The 67-year-old inmate sat in a small conference room in San Luis Obispo, California, this week, hopeful that a parole board would finally grant him a release date. Frederick Newhall Woods, now a bit frail, has been incarcerated 43 years for helping commit one of California's most shocking crimes.
It was back in July 1976, when three young men from wealthy families kidnapped a school bus full of children in the Central Valley town of Chowchilla. Twenty-six children ages 5 through 14 and their driver were taken at gunpoint, driven in two locked and darkened vans for over 100 miles before being buried alive in an underground prison. It remains what is reported as the largest kidnapping ever in the United States.
The children were buried under dirt and rocks in a quarry — inside an old moving van with makeshift ventilation, toilets, some food and water. The kidnappers left to call in their ransom demand — $5 million, which they expected the state would pay from a recently announced budget surplus.
But the phone lines to Chowchilla were jammed with anxious parents calling and press inquiries pouring in from around the world. The kidnappers could not get through. They took a break and they napped. Meantime the children brought the kidnapping to an end when they and the driver managed to dig their way out. Their ordeal had lasted 28 hours.
Although their physical injuries were limited to cuts and bruises, the children were deeply scarred by their experience, says Dr. Lenore Terr, a San Francisco psychiatrist who described their trauma in her book, "Too Scared to Cry.
For the kidnappers, money and political connections have eased their punishment.
New reporting shows the one kidnapper still in prison, Fred Woods, has been making money and running businesses while incarcerated. A prison investigation determined he even launched a lawsuit from behind bars — suing an employee for $1.5 million.
While California law does not prohibit an inmate from running a business from prison, it does require permission from the warden — permission Woods never bothered to obtain.
Woods is a descendant of two prominent California families — the Newhalls and the Woods —and the heir to a family fortune. He has a trust fund from his parents, which he shares only with a sister who is institutionalized with Down syndrome. In one court filing, the trust fund he inherited was described as "over $100 million," a number his lawyer Dominique Banos of Los Angeles dismissed as "nothing anywhere near that."
The fund does pay for a team of lawyers. Gary Dubcoff, a Woods lawyer in San Francisco, urged earlier this month that Woods be paroled. He wrote, in part, "It is unconscionable that Mr. Woods remains incarcerated some 43 years after his offense, period. Apart from the commitment offense, he has no history of violence, whether before prison or in it. He is an elderly inmate, fast approaching 70, and clearly presents no danger to anyone."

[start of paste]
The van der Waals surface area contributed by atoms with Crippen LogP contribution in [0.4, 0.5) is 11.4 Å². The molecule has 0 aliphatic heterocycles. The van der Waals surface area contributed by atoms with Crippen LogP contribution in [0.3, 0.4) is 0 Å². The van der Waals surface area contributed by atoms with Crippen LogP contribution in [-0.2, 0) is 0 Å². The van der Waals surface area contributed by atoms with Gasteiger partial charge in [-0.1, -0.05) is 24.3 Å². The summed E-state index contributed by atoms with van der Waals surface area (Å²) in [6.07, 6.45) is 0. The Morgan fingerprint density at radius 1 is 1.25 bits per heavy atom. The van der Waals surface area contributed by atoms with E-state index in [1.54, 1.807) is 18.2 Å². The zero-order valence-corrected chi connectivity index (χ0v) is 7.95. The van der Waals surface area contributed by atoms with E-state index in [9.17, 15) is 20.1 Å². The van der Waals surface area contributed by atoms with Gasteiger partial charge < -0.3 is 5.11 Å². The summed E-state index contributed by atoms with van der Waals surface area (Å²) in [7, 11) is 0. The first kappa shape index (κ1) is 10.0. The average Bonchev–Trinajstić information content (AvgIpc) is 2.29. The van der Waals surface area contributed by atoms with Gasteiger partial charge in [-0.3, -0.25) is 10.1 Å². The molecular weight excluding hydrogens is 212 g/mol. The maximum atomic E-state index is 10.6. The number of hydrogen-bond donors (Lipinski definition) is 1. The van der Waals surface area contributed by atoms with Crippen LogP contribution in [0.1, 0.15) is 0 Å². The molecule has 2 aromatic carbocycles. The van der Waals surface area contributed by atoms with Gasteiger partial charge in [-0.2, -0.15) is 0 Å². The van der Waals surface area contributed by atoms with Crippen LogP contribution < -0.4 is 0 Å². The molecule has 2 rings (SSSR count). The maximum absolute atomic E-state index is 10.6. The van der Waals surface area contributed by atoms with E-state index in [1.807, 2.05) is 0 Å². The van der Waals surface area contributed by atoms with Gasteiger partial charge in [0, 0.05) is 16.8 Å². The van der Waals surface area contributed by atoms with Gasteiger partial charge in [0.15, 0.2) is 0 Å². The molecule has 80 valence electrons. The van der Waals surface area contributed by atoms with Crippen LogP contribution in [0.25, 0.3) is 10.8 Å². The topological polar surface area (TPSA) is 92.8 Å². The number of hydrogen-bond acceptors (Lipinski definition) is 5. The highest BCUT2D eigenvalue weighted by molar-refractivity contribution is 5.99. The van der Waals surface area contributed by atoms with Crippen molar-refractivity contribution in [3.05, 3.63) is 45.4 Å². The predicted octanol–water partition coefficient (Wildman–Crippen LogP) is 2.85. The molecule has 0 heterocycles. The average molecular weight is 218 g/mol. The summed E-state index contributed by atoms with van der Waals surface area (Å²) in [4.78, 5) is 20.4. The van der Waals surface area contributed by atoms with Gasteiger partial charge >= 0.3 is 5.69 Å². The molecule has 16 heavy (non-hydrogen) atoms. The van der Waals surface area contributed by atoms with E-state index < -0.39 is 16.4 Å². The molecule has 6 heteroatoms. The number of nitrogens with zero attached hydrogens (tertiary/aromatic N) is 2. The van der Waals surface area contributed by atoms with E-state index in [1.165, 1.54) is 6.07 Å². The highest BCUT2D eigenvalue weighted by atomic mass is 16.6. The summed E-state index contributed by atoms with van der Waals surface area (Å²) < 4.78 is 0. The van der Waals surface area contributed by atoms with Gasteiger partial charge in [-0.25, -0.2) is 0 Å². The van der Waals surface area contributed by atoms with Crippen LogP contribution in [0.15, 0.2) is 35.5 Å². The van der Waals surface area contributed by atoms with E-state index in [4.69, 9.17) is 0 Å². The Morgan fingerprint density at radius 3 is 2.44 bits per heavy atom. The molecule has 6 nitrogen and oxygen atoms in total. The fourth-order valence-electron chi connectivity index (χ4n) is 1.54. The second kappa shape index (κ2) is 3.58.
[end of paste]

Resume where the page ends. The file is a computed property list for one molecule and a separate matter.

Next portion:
A youthful "stunt"
At the time of the kidnapping, Woods was 24. His accomplices lived near him in some of San Francisco's nicest suburbs: his friend James Schoenfeld, also 24, and James' younger brother Richard, 22, two sons of a prominent Bay Area foot doctor. So, the mystery was, what motivated three rich kids to carefully plan and execute this crime?
The motive: "Multiple victims to get multiple millions"
If Woods does get to another parole hearing, he might consider the path taken by the other two kidnappers who did win release. Richard Schoenfeld was paroled in 2012, and brother James in 2015. Both made the case to the parole board that they were no longer a threat to society and recognized the harm caused by their crime. In his successful parole hearing, James Schoenfeld became the first kidnapper to explain the motive for three rich kids to hijack a school bus.
He said, despite their parents' wealth, that both he and Fred Woods had run up serious debts. He explained, "We needed multiple victims to get multiple millions, and we picked children because children are precious. The state would be willing to pay ransom for them. And they don't fight back. They're vulnerable. They will mind."
Woods has been called the ringleader and a sociopath by his old nemesis, the sheriff of Madera County where the school bus was hijacked. Past parole hearings have found Woods to be evasive, unable or unwilling to follow prison rules and failing to acknowledge the severity of his crime. He has been cited for multiple disciplinary infractions including three for possession of pornography and two for possessing cell phones.
Perhaps it is the children — and their long struggles to lead normal lives — who provide a hopeful lesson from the Chowchilla kidnapping. Psychiatrist Dr. Terr calls the kids, "little heroes of medicine" who have shown through their stories the devastation caused by even brief moments of terror and short separations from parents. Today we know the importance of prompt treatment for psychological wounds. Whether caused by mass shootings or other traumas, intense therapy and early counseling provide the best chance for recovery from those wounds.